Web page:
3 ½ stars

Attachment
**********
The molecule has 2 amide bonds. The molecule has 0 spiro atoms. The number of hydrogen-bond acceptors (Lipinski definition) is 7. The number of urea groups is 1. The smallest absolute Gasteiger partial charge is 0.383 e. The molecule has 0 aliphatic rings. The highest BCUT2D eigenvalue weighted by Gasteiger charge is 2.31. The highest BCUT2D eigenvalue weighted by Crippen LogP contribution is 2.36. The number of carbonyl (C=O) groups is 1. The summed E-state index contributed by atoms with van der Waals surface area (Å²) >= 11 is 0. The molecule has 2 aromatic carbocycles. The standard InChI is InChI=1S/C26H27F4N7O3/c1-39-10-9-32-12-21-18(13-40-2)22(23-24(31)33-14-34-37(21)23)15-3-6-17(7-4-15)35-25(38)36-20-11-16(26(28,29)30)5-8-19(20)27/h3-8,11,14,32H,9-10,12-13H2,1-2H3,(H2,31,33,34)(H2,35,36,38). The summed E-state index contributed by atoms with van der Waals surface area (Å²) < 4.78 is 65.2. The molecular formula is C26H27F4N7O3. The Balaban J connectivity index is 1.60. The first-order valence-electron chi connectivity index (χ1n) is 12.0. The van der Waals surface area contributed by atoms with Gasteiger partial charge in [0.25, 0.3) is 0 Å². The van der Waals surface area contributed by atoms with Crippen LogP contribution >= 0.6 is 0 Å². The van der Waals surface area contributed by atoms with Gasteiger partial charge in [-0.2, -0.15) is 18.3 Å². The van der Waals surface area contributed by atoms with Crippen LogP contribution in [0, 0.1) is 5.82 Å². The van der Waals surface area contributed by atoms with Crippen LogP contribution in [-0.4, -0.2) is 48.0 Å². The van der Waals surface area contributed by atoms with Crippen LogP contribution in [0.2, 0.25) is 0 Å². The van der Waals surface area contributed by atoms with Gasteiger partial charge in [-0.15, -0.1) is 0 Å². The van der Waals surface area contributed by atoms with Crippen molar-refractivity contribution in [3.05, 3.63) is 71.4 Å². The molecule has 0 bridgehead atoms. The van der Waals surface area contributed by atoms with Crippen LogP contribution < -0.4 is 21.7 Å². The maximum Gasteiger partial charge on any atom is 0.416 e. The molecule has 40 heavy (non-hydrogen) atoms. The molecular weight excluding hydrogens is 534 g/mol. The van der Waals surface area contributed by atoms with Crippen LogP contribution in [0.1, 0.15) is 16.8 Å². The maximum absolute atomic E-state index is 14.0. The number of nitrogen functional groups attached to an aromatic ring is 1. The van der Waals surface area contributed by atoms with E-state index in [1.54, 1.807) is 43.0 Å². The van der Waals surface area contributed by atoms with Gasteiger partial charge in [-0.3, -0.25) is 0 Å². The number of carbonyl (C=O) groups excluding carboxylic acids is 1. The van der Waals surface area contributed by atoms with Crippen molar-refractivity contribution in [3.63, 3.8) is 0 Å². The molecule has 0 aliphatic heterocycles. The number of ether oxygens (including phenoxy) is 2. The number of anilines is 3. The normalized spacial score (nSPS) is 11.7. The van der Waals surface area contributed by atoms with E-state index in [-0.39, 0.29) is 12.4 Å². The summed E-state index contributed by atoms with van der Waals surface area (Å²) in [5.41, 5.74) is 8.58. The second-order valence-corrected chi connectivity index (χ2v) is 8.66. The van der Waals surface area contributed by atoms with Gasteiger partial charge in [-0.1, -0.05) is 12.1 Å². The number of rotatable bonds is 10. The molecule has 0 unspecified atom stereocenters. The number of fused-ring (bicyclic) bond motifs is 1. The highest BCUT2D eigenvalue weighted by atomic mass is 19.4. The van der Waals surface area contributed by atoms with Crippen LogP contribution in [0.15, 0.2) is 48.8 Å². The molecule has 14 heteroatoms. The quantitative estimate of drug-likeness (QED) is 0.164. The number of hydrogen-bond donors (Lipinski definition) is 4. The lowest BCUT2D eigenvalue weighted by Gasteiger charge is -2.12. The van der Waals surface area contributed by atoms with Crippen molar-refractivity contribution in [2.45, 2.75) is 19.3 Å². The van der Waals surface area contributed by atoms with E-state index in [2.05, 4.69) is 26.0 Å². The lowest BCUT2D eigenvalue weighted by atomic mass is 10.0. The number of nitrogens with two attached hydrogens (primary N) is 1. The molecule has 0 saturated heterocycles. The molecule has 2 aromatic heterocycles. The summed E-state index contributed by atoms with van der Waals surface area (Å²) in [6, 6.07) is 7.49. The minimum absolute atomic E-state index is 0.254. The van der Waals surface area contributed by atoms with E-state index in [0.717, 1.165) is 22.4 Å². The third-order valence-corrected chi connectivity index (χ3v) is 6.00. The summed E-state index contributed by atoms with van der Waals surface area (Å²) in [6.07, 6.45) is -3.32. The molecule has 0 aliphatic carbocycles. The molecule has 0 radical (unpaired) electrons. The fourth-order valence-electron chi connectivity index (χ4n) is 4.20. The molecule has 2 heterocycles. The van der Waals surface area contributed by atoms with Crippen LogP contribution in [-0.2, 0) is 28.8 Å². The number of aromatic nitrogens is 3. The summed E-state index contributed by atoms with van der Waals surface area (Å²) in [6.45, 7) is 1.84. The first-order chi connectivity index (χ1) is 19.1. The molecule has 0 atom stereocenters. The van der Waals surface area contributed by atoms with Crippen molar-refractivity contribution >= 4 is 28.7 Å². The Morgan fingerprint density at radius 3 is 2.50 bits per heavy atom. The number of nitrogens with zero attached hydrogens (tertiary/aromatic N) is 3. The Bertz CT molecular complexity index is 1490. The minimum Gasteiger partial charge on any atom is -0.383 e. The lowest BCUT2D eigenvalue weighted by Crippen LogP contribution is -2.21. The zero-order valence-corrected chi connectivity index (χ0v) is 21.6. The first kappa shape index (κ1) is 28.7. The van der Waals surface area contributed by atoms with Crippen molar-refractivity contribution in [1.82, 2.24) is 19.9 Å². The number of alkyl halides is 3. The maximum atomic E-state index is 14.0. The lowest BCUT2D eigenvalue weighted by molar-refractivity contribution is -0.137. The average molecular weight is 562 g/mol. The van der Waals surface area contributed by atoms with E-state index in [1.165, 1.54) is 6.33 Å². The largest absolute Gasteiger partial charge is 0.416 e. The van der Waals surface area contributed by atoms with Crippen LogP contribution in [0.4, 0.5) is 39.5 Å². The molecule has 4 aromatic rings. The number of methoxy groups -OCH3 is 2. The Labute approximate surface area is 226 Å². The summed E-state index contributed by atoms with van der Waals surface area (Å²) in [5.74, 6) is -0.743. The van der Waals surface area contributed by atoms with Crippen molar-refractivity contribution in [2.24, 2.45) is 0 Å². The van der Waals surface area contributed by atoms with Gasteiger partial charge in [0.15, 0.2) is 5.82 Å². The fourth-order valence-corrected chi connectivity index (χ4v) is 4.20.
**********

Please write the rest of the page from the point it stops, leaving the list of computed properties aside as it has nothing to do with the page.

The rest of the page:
IT WAS A MONTH AFTER HER death when we came together for a memorial service of her life. She chose to be cremated; so next to a poster sized photograph of herself, sat a simple carved urn filled with her ashes. I had only met her once; she was my friend’s mother. The memorial service was being performed in a chapel that barely held all of us attendees. I knew very few people so when I arrived I immediately went to sit down after paying my respects to my friend. Being a people watcher, I watched as the guests eventually walked in to take a seat. They came from all walks of life, I must say. Some stood out by the outfits they were dressed in. I cannot say they were inappropriate; let me just say I would never have associated their clothing choices with a memorial service. With that being said, the service was touching as various individuals stood up to give eulogies and share funny stories about the deceased. It was fascinating to see the different facial expressions people had on their faces; if you did not know why everyone was gathered, you couldn’t figure out if it was a sad or happy occasion. AFTER THE SERVICE I ACCOMPANIED my friend back to her mother’s house. She wanted me to help move and store some of her mother’s items and furniture. As we drove up to the house the first thing that struck me was that it looked like it was hand made. The house was tiny and a bit rundown. It needed a paint job and the front stairs sagged in the middle, giving off an eerie sneering appearance. When we entered the house, I was immediately struck by the assortment of either items or devices that were placed in every room. In the living room was a wooden staff leaning up against the wall, that was carved entirely with elephants stacked on each other. On the wall was a framed mirror that caught my eye. The entire frame consisted of tiny human faces that were either carved into the wood or glued on top; it was an odd piece to me. I must tell you I found the whole place somewhat weird. There was a variety of different items; whether they were relics or newer I could not tell. All I know is I was glad when we finally finished and could get out of the place; though after seeing this dramatic mystery horror film, I would rather live in my friend’s mother’s house than join this family in theirs. AFTER HER MOTHER HAD DIED estranged daughter Annie, played by Toni Collette (Please Stand By, Little Miss Sunshine), and her family started to experience odd feelings and occurrences in and outside of their home, as if Grandma never left. With newcomer Miley Shapiro as Charlie, Alex Wolfe (Patriots Day, Jumanji: Welcome to the Jungle) as Peter, Gabriel Byrne (Miller’s Crossing, Endless Night) as Steve and Ann Dowd (Compliance, The Manchurian Candidate) as Joan; I found this suspenseful story creepy and twisted. That was a compliment because I was easily drawn into the film by Toni’s unbelievable acting, along with the rest of the cast and the non-typical script. There were some surprises in the way the story turned and I thought the filming and directing worked in synch to create this foreboding atmosphere. Some of you know I am not a big fan of horror films that have lots of blood and violence; this picture did have a couple of scenes with blood but the majority of it was more of the suspense genre, which I enjoy more. It is funny how you think you know someone then find out later something completely different about them.